For large swathes of the brain, the neurons we’re born with are the ones we’re stuck with. But a few small areas, such as the hippocampus, create new neurons throughout our lives, through a process known as neurogenesis. This production line may be important for learning and memory. But it has particularly piqued the interest of scientists because of the seductive but controversial idea that it could protect against depression, anxiety and other mood disorders.
Now, by studying mice, Jason Snyder from the National Institute of Mental Health has found some of the strongest evidence yet for a connection between neurogenesis and depression (or, at least, mouse behaviours that resemble depression). He found that the new neurons help to buffer the brains of mice against stress. Without them, the rodents become more susceptible to stress hormones and they behave in unusual ways that are reminiscent of depressive symptoms in humans.
Mythology imbues the vampire bat with supernatural powers, but its real abilities are no less extraordinary. Aside from its surprising gallop and its anti-clotting saliva, the bat also has a heat-seeking face. From 20 centimetres away, it can sense the infrared radiation given off by its warm-blooded prey. It uses this ability to find hotspots where blood flows closest to the skin, and can be easily liberated by a bite. Now, Elena Gracheva and Julio Cordero-Morales from the University of California, San Francisco have discovered the gene behind this ability.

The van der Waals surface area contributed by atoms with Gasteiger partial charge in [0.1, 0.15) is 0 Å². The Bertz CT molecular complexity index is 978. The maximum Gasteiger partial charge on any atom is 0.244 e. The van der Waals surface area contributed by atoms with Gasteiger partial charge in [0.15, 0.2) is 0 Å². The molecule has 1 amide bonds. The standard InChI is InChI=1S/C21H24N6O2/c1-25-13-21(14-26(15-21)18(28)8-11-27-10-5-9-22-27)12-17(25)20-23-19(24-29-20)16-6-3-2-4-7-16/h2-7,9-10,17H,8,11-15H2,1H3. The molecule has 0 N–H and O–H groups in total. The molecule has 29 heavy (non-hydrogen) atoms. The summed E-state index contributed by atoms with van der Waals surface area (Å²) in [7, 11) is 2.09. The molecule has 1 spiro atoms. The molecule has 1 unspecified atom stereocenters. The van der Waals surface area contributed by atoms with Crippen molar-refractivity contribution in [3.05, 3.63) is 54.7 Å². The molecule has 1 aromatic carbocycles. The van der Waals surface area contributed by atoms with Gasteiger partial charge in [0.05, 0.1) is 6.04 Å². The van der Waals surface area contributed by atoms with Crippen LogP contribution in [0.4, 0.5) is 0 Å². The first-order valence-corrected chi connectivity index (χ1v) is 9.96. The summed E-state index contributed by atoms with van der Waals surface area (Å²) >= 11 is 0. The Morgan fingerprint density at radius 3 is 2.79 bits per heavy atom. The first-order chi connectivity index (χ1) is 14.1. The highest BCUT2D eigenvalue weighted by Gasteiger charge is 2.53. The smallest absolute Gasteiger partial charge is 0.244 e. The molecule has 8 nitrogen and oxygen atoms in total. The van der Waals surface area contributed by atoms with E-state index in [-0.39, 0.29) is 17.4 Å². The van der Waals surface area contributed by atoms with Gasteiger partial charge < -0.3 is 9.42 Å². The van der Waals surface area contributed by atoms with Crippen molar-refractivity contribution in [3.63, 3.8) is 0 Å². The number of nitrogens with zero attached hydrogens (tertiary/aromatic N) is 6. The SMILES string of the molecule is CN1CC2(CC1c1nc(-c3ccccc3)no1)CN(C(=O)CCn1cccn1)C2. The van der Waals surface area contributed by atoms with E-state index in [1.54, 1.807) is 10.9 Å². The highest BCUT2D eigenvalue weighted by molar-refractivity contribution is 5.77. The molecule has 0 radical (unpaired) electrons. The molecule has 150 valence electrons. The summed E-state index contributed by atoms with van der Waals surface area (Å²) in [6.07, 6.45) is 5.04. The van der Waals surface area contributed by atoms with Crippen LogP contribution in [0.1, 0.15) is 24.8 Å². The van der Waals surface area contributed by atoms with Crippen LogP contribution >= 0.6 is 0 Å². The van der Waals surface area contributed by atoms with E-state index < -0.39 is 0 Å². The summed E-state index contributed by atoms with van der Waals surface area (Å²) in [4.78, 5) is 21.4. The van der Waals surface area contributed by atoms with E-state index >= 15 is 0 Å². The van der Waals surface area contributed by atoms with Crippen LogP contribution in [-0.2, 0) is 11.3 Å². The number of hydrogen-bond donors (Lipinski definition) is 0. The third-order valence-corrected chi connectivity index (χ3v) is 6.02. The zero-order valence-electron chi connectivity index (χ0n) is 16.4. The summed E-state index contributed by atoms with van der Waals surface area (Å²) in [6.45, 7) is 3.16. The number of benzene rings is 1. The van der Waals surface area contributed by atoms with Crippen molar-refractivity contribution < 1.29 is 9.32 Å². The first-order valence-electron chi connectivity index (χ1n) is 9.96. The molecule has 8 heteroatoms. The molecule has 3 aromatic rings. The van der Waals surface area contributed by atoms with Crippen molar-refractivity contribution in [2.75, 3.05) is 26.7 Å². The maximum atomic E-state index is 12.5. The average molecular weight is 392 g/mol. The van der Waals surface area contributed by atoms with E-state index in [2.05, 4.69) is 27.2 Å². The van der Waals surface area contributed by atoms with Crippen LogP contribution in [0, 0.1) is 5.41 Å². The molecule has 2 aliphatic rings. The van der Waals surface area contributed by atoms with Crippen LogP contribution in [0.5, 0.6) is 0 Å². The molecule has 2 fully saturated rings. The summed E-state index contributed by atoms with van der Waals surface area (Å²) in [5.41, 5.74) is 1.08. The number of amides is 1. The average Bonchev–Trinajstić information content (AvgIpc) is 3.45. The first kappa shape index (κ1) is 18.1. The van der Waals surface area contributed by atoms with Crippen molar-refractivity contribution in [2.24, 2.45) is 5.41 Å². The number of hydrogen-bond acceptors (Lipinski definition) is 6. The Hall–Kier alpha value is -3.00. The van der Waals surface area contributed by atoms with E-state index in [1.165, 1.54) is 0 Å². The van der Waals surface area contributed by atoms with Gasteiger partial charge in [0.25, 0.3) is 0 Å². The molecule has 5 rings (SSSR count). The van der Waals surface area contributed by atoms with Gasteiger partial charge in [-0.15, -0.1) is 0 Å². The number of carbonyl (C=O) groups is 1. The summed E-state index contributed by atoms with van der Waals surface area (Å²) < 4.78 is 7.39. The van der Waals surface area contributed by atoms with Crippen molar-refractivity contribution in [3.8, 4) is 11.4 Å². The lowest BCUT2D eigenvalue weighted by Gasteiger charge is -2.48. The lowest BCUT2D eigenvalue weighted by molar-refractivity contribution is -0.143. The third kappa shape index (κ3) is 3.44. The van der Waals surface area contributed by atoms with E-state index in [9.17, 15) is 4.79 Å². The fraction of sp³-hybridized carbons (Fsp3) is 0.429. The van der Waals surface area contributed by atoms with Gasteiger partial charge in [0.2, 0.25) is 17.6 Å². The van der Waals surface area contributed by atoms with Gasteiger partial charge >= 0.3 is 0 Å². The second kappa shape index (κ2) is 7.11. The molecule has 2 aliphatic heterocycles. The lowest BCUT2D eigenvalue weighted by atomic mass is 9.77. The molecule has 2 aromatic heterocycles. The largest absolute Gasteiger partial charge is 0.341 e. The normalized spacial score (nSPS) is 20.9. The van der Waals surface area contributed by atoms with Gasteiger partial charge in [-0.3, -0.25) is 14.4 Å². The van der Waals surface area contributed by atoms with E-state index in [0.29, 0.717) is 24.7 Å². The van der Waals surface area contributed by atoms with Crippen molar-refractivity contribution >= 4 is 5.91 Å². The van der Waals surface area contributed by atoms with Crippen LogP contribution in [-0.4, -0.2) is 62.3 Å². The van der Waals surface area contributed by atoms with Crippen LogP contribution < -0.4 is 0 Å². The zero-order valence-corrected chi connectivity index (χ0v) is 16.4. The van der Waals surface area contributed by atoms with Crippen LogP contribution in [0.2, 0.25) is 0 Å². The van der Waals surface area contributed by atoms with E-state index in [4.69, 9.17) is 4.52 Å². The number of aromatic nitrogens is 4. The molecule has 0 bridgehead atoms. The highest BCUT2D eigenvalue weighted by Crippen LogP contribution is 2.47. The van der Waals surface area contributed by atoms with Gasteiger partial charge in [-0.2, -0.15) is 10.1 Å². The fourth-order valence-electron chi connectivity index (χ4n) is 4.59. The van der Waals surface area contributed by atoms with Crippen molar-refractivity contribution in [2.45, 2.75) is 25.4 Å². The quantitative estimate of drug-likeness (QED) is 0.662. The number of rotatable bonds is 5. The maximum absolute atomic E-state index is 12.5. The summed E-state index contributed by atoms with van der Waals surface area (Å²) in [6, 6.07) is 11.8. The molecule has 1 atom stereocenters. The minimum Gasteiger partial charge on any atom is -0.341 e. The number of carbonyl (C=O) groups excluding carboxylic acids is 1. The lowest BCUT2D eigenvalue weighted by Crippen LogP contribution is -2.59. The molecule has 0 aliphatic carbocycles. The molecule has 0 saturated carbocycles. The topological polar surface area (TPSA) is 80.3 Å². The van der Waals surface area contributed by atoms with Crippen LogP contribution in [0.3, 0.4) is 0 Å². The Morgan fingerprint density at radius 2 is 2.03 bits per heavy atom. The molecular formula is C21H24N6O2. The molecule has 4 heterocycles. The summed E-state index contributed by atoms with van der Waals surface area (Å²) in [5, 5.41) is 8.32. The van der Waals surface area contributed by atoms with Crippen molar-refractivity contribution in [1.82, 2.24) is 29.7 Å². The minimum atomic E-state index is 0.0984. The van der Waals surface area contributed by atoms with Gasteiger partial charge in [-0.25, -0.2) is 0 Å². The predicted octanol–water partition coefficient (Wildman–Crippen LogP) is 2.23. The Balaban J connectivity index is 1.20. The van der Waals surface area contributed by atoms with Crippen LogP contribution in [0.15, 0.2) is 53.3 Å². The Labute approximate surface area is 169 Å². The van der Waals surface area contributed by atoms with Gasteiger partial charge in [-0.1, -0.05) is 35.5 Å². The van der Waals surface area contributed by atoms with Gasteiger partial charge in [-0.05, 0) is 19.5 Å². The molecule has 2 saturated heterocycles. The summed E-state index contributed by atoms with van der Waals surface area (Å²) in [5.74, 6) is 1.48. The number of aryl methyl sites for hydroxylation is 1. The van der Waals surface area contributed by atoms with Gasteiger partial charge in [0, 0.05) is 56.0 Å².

Among the back-boned vertebrates, there are only four groups that can sense infrared radiation. Vampire bats are one, and the other three are all snakes – boas, pythons, and pit vipers like rattlesnakes. Last year, Gracheva and Cordero-Morales showed that the serpents’ sixth-sense depends on a gene called TRPA1, the same one that tells us about the pungent smells of mustard or wasabi. Boas, pythons and vipers have independently repurposed this irritant detector into a thermometer.
Vampire bats evolved their ability in a similar way, but they have tweaked a different protein called TRPV1 that was already sensitive to heat. Like TRPA1, TRPV1 also alerts animals to harmful substances. It reacts to capsaicin, the chemical that makes chillies hot and allyl isothiocyanate, the pungent compound that gives mustard and wasabi their kick. In humans, it also responds to any temperature over 43 degrees Celsius. The vampire has simply tuned it to respond to lower temperatures, such as those of mammal blood.